“Therefore seeing we have this ministry, as we have received mercy, we faint not.”–2 Corinthians 4:1
As we look around at the world that we live in today, it seems that old-fashioned, biblical commitment is becoming a thing of the past. People are generally not as committed to their spouse, to their company, to their favorite brand names or sports teams, or even to the doctrine of the Word of God as they once were. It seems the philosophy that is most prevalent in our society is situational ethics, or what we might call an “accommodating theology.” This is the philosophy that asks, “How can God benefit me?” As Christians, we have moved our loyalties and even our beliefs to accommodate self more than the Saviour. Many times, God is little more than a 911 number in our lives.
The Apostle Paul is a man that was totally committed and surrendered to the Lord. Paul’s commitment and loyalty to the Lord did not depend on the situation or on how well it would accommodate his needs, but he had made a commitment to Christ and would let nothing interfere with his calling. As he wrote to the church at Corinth, he was challenging them with his testimony of commitment and faithfulness to the Lord. Paul’s commitment was evidenced in his faithful walk with God.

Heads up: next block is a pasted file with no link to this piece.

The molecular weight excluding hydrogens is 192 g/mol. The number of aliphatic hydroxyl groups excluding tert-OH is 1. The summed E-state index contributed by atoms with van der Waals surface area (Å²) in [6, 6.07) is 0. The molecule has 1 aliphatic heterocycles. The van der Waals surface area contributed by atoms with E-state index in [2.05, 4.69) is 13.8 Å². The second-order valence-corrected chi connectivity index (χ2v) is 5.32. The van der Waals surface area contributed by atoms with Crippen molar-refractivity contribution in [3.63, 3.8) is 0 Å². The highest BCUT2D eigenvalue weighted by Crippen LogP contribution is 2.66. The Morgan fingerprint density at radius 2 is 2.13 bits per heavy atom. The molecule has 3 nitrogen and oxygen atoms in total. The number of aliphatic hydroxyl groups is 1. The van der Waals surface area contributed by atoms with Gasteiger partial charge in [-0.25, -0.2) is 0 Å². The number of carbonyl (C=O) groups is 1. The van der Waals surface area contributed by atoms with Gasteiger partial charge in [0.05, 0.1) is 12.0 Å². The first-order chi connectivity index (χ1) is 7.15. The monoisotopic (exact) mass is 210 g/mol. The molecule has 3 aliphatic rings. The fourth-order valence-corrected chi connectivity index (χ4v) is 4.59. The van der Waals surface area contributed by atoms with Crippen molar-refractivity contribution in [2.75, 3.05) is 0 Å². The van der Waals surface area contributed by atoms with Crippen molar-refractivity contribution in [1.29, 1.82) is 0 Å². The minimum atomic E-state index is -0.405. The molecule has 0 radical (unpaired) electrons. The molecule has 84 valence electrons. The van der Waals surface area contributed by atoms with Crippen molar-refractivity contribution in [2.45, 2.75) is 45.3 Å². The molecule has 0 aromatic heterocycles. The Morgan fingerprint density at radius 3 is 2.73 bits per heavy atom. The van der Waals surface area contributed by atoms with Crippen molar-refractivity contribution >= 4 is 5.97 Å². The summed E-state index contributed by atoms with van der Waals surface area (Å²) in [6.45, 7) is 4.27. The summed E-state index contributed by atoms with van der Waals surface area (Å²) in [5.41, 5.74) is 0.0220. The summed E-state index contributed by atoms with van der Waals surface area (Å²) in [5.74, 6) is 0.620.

Paul’s walk was a walk of acceptance. Paul was accepting the fact that God had called him to serve Him with his life. “Therefore seeing we have this ministry,” Paul says, “we faint not.” Have you accepted the fact that when you were saved, God, at that very moment, had a purpose for your life and called you to serve him with your life? Have you committed your life to this purpose?
Not only has God called us, but He has bought us. 1 Corinthians 6:19-20 says, “What? know ye not that your body is the temple of the Holy Ghost which is in you, which ye have of God, and ye are not your own? For ye are bought with a price…” It is only reasonable that we would present our bodies a living sacrifice. A committed Christian does not deny God’s ownership of his life but embraces it. You are no longer just an E4 in the military, a doctor, a lawyer, or a waitress, but a servant of the Most High God.
Paul’s walk was also a walk of mercy. “As we have received mercy,” we faint not.” A committed Christian does not view serving God as bondage. If you want to know what bondage is, look at the average unsaved person who is bound by alcohol, materialism, or lust. It is not bondage to serve God; it is by His mercy that we have the privilege to serve Him.
Paul’s walk was also a walk of commitment–“we faint not.” A committed Christian determines to be faithful until he is called home. A lot of times the values and beliefs of the Bible completely contradict the world today. Sometimes it becomes difficult to serve Him; it can sometimes be difficult to be a witness and to believe what we believe; nevertheless, if you are committed to the One who has called you, you will remain faithful to the Lord.(Dr. Paul Chappell)